Bryan's Posts About Birds

Announcing: The Viral Spring

Your field guide to nature during the pandemic, with regular updates as we practice “distant socializing” (including in the wilds of our homes and back yards).

The Naked Signs of Spring

Reporting from the American South, I bring you vultures, violets and hints of springtime.

What’s Next: Green Alert

The slow-motion spring across the northern forest now moves into a season of diversity, abundance and flight.

When Songbirds Fall to Earth

Delivered from the fog, the grace and irony of tired warblers feeding at my feet on Monhegan Island, Maine.

The Falcon and the Flycatcher

Here on Monhegan Island, a flycatcher dies in a falcon’s grip, and then falls gracefully to earth. Oh, and Scarlet Tanagers — lots and lots of Scarlet Tanagers.

YELLOW ALERT

The gradual outbreak of spring across northern forests this year — more reluctant than most any I can remember — now brings us to peak yellow.

What’s Next: Warblers

I am grateful that the leaves are taking their time arriving this spring. That’s because the warblers are coming. Well, actually, the warblers are already here. So please see them — now.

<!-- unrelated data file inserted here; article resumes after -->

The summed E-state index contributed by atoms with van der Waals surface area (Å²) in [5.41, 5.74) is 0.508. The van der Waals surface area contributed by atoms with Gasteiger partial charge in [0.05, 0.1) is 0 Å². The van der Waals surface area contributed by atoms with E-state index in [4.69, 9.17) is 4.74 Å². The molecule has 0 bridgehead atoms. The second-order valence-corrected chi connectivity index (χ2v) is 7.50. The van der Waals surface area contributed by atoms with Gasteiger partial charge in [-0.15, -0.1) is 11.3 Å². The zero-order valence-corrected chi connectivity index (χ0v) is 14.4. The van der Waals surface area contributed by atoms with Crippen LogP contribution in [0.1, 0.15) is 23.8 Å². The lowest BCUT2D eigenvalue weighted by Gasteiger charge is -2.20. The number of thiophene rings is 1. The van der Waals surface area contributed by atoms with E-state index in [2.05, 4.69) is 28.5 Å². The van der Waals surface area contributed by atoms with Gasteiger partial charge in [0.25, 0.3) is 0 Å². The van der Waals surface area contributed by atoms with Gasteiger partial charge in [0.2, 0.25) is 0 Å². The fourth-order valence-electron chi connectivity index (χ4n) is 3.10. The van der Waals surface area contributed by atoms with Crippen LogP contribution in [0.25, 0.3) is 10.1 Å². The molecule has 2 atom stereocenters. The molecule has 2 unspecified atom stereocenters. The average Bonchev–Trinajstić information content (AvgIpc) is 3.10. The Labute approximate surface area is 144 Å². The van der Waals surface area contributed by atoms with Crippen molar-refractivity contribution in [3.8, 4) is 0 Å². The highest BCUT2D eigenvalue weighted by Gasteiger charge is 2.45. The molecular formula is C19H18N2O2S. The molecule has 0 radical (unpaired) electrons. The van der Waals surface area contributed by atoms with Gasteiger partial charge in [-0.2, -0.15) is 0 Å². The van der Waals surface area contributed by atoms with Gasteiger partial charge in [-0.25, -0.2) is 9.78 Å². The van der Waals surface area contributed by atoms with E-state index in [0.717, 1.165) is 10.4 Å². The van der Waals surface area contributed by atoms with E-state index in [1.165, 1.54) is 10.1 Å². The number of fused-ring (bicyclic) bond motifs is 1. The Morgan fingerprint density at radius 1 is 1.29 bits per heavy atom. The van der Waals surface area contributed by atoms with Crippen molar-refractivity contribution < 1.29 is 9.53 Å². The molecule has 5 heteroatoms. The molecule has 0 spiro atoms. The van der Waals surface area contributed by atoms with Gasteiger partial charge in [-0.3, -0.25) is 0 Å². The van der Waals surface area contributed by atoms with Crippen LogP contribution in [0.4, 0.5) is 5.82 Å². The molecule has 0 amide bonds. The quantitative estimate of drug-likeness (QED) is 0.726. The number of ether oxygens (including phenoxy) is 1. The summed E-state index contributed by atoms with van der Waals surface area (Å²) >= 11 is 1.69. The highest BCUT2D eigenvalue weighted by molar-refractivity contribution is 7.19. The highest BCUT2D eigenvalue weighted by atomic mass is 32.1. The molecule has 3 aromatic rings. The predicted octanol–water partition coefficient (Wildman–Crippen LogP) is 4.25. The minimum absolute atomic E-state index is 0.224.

Sex and Mayhem in a Pond

If you ever needed proof that females bear the worst when it comes to reproduction, here it is: Wood Frog amplexus. This is not murder and mayhem. It is mayhem and mating. We’ve got the video.

What’s Next – Earth Day Edition

An Earth Day Weekend celebration of what’s flying or simply growing here in the American Southeast, plus what’s next in the north.

What’s Next – Early April

Although snow still covers the hills of my home state of Vermont, I’m here in the Southeast to assure you that fifty shades of red are in your future before much of the green breaks out.

What’s Next – Late March

Despite today’s snowstorm here in northern New England, the first wave of migrating birds arrived with the warmth last week. Here’s your latest edition of What’s Next this spring.

What’s Next – Mid March

The birds and butterflies in your future this mid March as warm air brings about new flight in our woodlands and backyards.